Listeria monocytogenes hijacks host machinery for its own benefit. SIRT2 activity supports Listeria intracellular survival by maintaining genome integrity. This protective effect is dependent on H3K18 deacetylation.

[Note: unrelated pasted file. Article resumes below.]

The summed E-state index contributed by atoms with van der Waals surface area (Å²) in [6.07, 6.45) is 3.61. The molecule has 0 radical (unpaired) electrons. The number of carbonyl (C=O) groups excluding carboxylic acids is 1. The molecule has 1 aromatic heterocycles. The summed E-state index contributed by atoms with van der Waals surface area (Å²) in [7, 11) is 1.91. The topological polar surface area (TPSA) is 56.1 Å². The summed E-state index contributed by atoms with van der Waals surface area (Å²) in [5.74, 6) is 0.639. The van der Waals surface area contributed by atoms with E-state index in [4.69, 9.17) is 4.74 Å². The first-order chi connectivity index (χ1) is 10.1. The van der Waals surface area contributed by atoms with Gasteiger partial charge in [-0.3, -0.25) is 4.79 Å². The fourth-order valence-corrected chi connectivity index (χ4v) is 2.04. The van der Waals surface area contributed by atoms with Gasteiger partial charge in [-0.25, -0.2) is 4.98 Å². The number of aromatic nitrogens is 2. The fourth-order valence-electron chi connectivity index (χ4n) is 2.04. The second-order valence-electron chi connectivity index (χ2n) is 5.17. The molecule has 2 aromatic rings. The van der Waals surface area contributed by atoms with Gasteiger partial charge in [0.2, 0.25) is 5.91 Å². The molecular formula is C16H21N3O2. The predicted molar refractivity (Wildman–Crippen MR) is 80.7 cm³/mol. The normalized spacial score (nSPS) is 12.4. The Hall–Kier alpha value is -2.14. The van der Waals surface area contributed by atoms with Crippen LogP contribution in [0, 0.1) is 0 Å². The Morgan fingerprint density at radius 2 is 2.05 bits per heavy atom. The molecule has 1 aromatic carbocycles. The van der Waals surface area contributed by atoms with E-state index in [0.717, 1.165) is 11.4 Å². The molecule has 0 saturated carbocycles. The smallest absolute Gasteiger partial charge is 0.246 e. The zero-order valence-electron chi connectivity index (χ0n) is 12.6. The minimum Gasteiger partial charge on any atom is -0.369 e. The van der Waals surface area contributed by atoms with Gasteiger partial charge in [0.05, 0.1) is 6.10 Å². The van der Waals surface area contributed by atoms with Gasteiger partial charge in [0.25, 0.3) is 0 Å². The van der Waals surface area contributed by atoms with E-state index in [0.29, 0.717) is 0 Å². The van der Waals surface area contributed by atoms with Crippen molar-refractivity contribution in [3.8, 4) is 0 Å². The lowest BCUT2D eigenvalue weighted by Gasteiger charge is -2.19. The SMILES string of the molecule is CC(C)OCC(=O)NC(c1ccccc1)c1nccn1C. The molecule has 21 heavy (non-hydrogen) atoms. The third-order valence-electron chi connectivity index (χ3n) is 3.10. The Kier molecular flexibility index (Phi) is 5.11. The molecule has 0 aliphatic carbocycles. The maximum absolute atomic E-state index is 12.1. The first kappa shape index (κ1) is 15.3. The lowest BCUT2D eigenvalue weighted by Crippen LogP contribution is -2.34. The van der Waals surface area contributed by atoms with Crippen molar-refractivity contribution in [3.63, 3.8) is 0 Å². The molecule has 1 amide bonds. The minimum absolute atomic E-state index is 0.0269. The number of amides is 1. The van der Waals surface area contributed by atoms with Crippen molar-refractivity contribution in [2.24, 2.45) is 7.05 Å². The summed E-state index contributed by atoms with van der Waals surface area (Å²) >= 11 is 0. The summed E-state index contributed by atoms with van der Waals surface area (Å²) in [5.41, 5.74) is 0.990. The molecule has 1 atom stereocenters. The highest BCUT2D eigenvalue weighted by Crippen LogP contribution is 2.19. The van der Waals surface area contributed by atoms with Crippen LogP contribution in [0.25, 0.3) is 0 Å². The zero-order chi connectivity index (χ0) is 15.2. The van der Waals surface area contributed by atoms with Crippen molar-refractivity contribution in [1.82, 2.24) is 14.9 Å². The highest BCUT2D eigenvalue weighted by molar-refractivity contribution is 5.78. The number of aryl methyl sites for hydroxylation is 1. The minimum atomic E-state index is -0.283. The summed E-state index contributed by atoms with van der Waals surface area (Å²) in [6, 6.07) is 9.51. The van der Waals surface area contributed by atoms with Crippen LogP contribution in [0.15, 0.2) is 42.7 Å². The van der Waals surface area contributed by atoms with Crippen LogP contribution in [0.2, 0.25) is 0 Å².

For many intracellular bacterial pathogens manipulating host cell survival is essential for maintaining a replicative niche, and is a common strategy used to promote infection. The bacterial pathogen Listeria monocytogenes is well known to hijack host machinery for its own benefit, such as targeting the host histone H3 for modification by SIRT2. However, in what way this modification benefits infection, as well as the molecular players involved, remain unknown. Here we show that SIRT2 activity supports Listeria intracellular survival by maintaining genome integrity and host cell viability. This protective effect is dependent on H3K18 deacetylation, which safeguards the host genome by counteracting infection-induced DNA damage. Mechanistically, infection causes SIRT2 to interact with the nucleic acid binding protein TDP-43 and localise to genomic R-loops, where H3K18 deacetylation occurs. This work highlights novel functions of TDP-43 and R-loops during bacterial infection and identifies the mechanism through which L. monocytogenes co-opts SIRT2 to allow efficient infection.